Sprint and Verizon use a sort of hybrid technology with respect to their 4G LTE networks, that's why their devices require a SIM card. Verizon devices since the summer of 2013 are pretty much always GSM unlocked even here in the US for domestic operation - they come that way because of some requirements that Verizon was responsible for honoring during the frequency allocation auction by the FCC a few years ago.
Basically that means every Verizon device (that is a 4G LTE one which means pretty much everything they've been selling for 2 years roughly) is ready to go by inserting a SIM card (activated for whatever other carrier you use, of course) and running with it. You may be required to fix or alter or add the proper APN for the other carrier - the info is supposed to be on the SIM card and usually is read without issues but sometimes it's not and has to be manually put in which takes a minute or two, not a big hassle.
I'm suspecting the AT&T SIM card you tried originally didn't have the proper APN data (older SIM cards tend to not be read so well in newer devices) and it just wasn't able to work the data connection - the phone call aspects will pretty much always work and you'll know that by the fact that it connects to the carrier you've chosen but that's just for phone calls, not the data.
Sprint locks their devices not only with a SIM lock but also a domestic lock of sorts: they don't like people using the devices they sell (contract or not) here in the US so they will block the use of SIM cards for providers here in the US even if you get the SIM unlock code from them more often than not. This isn't a 100% sure thing but it does tend to be reported quite often.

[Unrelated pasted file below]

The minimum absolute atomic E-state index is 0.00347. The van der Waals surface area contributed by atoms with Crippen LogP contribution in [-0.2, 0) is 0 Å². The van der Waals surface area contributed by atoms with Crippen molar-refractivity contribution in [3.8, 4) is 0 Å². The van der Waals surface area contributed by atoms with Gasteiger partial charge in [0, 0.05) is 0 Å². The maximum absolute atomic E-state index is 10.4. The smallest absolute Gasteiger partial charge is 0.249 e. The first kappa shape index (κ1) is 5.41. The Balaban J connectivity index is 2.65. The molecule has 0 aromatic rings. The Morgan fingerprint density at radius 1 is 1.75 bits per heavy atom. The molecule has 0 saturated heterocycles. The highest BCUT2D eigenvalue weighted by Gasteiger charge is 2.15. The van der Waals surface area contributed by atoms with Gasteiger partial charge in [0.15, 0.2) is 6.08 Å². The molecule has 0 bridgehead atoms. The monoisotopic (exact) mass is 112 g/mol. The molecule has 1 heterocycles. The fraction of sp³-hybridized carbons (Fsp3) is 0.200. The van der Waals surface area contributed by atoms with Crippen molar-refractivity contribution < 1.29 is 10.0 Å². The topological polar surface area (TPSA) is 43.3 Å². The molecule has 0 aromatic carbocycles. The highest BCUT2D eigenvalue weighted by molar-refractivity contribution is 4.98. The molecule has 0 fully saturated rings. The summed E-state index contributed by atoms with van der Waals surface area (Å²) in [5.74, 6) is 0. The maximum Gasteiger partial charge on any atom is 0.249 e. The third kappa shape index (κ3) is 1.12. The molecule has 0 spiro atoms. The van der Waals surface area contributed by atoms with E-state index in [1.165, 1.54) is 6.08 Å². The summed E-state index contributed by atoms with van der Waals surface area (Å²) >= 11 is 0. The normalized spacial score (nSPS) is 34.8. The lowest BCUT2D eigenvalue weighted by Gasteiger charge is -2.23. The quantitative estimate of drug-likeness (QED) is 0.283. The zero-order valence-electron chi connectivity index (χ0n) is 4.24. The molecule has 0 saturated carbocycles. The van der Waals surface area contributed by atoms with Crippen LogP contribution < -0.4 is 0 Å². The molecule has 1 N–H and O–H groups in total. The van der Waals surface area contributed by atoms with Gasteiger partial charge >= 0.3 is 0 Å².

Workarounds for the Sprint issues usually relate to finding something like a radio file/firmware from a Sprint device used someplace else in the world and then flashing it on a domestic device for use here in the US, or another method is patching some system files to allow the radio to work properly without such artificial limitations put in place by Sprint's somewhat draconian methods.
Anyway, with a Sprint device here in the US, the LTE bands that Sprint does use are completely different from those that AT&T and T-Mobile tend to use: Sprint likes bands 25, 26, and 41 while AT&T likes 2, 4, and 17 while T-Mobile favors 2, 4, and 12. Verizon likes 2, 4, and 13 - see how this works out?
There's overlapping coverage from AT&T, T-Mobile, and Verizon on the 2 and 4 bands hence devices sold by these companies being able to mingle, so to speak, on the GSM operations - Verizon phones of course still require CDMA for their primary usage so if you get a Verizon device with a busted SIM card slot or whatever it won't be of any use on AT&T or T-Mobile.
But that's it, more or less. The Droid series of devices since the Droid Ultra (MAXX and Mini came later) have been GSM unlocked from the go, including the Droid TURBO as well and most everything else Verizon sells. I've heard a few reports that newer devices (like the Droid TURBO perhaps) may have another level of blocking of some kind but, so far every device I've owned from Verizon since the Droid Ultra was released has been GSM unlocked and works fine with my T-Mobile service with nothing more than manually adding some APN info in 1 min or less.
Hope this helps...
Originally Posted by greymarch
I guess I should have given a few more details...
In western Raleigh, I only get H+ top speeds. In southern and central Raleigh I get the LTE. Could AT&T have band 4 in Southern/Central Raleigh and not in western Raleigh?
Of course it's possible, you should check out AT&T coverage maps and cross-reference the locations to get more info, or just call AT&T and ask them for specifics, it can't hurt.